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  • Types of Liberty

    Posted by Assistant Village Idiot on June 5th, 2020 (All posts by )

    I just published a flock of posts at my own site and have sought advice what to publish here. Interestingly, one of my earliest posts was suggested. I had reviewed it in December 2019, doing the countdown of my posts at Assistant Village Idiot that had received the most traffic. This was #6 all-time, but had little commentary. I think some of the themes are a propos.

    We are now into territory of posts that have 5,000 hits or more, which is darn good for me.  This is from February 2006, one of my first two hundred posts.  I think a few of you will like the topic. I don’t know who has been reading it over the years, as there haven’t been commenters.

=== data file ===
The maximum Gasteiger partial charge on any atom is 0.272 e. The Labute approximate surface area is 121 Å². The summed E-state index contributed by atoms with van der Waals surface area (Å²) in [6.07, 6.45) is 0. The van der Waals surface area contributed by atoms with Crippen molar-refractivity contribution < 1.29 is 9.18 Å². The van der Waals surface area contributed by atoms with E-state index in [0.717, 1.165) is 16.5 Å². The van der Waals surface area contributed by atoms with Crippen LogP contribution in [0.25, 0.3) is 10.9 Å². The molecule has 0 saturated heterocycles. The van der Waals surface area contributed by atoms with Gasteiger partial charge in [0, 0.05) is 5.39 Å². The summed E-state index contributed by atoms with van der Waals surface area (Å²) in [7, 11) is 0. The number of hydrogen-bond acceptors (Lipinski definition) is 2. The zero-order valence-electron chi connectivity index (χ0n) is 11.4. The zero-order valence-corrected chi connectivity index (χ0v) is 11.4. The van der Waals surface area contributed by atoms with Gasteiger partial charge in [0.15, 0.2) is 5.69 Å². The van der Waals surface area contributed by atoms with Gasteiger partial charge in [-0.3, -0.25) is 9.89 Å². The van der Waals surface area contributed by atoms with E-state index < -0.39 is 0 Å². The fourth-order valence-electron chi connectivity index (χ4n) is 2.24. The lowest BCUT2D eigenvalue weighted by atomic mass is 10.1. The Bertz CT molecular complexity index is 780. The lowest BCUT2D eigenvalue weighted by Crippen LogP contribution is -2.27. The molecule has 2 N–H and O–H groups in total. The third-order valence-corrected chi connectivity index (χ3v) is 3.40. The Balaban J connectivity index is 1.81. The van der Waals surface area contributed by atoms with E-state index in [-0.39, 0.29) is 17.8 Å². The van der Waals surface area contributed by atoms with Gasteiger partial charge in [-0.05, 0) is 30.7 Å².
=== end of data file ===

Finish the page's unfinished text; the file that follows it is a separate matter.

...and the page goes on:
************

    A post from last week over at the excellent Albion’s Seedlings reminded me of a topic I had intended to post on weeks ago: the varieties of meaning of the word “liberty” in the American Colonies from the time of founding to independence.

    We think we mean the same thing when we use a word, but this is not often so, especially with large abstracts like kindness, or community. While the concepts of liberty converged somewhat leading up to the Revolution, they sprang from at least four different concepts, associated with the four distinct areas of settlement.